Monday, December 12, 2011

Pitchfork: A Year In Irrelevance

Back in the day as a College Radio MD (2002-2005?), we used to read every day. It was an indelible resource to check while writing a review of a band we knew nothing about, and saved us a lot of time. They were also unabashed "rockists" -- dismissing an epochal stroke of genius like Daft Punk's Discovery with a 6.4, all while giving the insufferable Dad-rock leviathan Wilco's Yankee Hotel Foxtrot a perfect 10.0***. Every once in awhile they would 'pan' a substandard record from a sacred cow just to make your head explode. This was OK, we were "rockists" at the time and knew better than to accept their musings as gospel. At the time, people actually dismissed Ryan Schrieber & Co. as "hipsters" that were "too cool for school" without realizing that people who review music by the decimal point (significant figures be damned) were much closer to being the Comic Book Guy than The Fonz.

Speaking of Happy Days, the moment that 'jumped the shark' was the moment they unveiled their "Best New Music" feature.**** No longer was Pitchfork content with 'End of the Year' type lists that served to recap and generate fanboy style debate: Pitchfork desired to become in-the-moment kingmakers. From this point on, Pitchfork became less a site that reviewed independent music, and more a site that peddled hype for middling, crowd-pleasing, "crossover-successes".** Whether it was deserved or not, Pitchfork anointed a new "Best New Music" whenever the "buzz" from the last coronation began to fade. Those without the inclination to develop and nurture a discernible taste in music now had a 'never-ending pasta bowl' of socially-acceptable tunes to fill their iPods with. The soundtrack to our Yuppie existence was being scripted in Chicago. As MDs, if we found ourselves not enjoying something getting a score over 7, it was probably a deficiency in our own stunted tastes and we had best feign a noncommittal sigh of a review and 'add' it anyway.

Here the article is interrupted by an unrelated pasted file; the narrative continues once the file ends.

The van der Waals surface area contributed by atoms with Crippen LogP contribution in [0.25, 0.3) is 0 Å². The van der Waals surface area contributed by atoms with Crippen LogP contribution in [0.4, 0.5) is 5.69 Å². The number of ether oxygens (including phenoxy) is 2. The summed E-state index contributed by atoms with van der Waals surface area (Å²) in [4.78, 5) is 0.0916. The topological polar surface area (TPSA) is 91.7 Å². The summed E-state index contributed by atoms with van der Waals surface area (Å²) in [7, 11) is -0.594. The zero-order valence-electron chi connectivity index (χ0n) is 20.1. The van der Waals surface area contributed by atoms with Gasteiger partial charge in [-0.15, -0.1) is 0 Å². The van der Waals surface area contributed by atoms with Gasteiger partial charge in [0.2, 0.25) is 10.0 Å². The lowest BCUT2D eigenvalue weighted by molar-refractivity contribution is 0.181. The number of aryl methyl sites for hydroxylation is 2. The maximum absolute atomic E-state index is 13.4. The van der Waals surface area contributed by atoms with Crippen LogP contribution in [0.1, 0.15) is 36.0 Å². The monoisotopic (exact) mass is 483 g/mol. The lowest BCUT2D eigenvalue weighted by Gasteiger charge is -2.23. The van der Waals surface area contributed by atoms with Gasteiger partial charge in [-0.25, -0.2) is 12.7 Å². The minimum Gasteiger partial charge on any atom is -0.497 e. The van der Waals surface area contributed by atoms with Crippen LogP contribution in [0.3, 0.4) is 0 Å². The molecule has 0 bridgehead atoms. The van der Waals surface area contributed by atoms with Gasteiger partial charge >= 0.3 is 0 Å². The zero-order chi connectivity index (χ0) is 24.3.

It doesn't take a rocket scientist to project Pitchfork's career trajectory from here on out: they became another Spin/Rolling Stone favorably reviewing whatever Pop music was zeitgeist at the time. Sure, instead of telling us what remastered box set we should pick up at Best Buy they told us what rockist/popist mashup mp3 we should download.* Nowadays, every time we steel ourselves up enough to look at the site again we are greeted with a cluttered, garish, slapstick pastiche of Amy Winehouse/Lady Gaga/Green Day/[insert mainstream act X] references. Leave it to the site that once was a competent and nearly comprehensive review site for independent music to now tell us why we should buy "Watch the Throne". Yawn. Now, no record scores below 7, and every artist leaves with a winners trophy. After many years toiling in windowless labs with walls so thick hype/buzz/new can't penetrate we honestly do not know how much of this is what has already been said. We just had to vent. FTW.

*"Really? Danger Mouse mashed up Arcade Fire and Lil'Wayne, and it sounds completely perfect?!?"

**Thankfully Carles frequently calls them out on it more effectively than we ever could.
***(our opinion, still having never actually listened to it)
****At this time of the year, we are reminded of the joy and anticipation these lists once held for us.


Rob said...


Anonymous said...

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